Wednesday, December 07, 2016

Pontevedra Pensées: 7.12.16

Education in Spain doesn't usually get good reviews but the latest PISA global survey (2015) shows that the country is finally getting close to the 500 point average. Specific results were 493 for Sciences; 486 for Maths; and 496 for Reading Comprehension. These rose by 3, 2 and 8 points respectively. But there was a significant difference between the richer norh and the poorer south, with Castilla Y León getting 519 for Sciences, for example, against 473 for Andalucia. Overall, Spain features for the first time in the same group as the US, France, Russia, Norway and Sweden. All of whom are all a long way behind 'winner' Singapore, on 556 points.

Well, no one can say I didn't warn them . . . The new minister of Development, blaming the hiatus in government and the (suddenly discovered) difficulty of not just one but 5 particular stretches, has admitted there's not a snowball's chance in hell of the Madrid-Galicia AVE high-speed train being operative by the end of 2018. He's declined to give an alternative date but my suggestion is merely replacing the number 1 with a 2. That should do the trick and ensure no further let downs, even if it means the thing being 20 years late.

Yesterday was The Day of the Constitution and the 'far-Left' Podemos party boycotted the celebrations in Madrid. Personally, I find the concept of such a day rather quaint but, on the other hand, it seem churlishly adolescent for parties to behave thus. Gesture politics, I guess. But gestures are always more important to the Left than to the Right. Something to do with purity, I think. Hence the virtue-signalling. Of which students are rather fond, of course.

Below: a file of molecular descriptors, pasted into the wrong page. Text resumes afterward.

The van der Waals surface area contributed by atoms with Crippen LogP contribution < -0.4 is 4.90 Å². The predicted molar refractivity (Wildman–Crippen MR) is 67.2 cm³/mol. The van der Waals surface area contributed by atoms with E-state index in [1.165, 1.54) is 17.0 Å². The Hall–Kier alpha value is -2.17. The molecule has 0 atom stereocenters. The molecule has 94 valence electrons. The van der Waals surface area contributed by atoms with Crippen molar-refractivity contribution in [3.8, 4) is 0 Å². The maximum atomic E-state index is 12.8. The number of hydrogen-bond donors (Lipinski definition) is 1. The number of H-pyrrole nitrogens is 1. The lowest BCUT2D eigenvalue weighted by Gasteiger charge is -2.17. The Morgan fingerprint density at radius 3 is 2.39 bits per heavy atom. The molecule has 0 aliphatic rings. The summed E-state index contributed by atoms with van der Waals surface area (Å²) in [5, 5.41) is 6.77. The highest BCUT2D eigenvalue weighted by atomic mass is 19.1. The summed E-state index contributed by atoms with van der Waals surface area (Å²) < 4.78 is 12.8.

The mayor of Pontevedra city of off to China soon, to receive the 5th international award for the improvements he's presided over for 'pedestrians and cyclists'. I wonder if any of the promotional videos show the latter weaving dangerously in and out of the former. I rather doubt it.

The city's town hall is bedecked with a banner similar to the one in Veggie Square I posted last week:-

It stresses that the city is not a place for macho violence but I don't know what the significance is of Pontevedra being 'in black'. Perhaps mourning for the victims.

I'm writing this in the Parador created from the former Benedictine monastery of Santo Estevo, up near Ourense. This must be one of the finest in this government-owned hotel chain. And the 3-chloistered monastery is quite magnificent. Here's a view as I arrived at 3.45 yesterday:-

Ironically(?) this is a pretty God-forsaken place now but must have been exceptionally so when it was founded in the 6th century. Access can only really have been from the river Sil, the valley of which can be seen in the background.

And here's a couple of the cloisters last night:-

More fotos tomorrow. Very well worth a visit.

Postscript; I had thought that this monastery might have been the one featured in Graham Greene's novel Monsignor Quixote but, in fact, this was the one in Oseira. My next stop.

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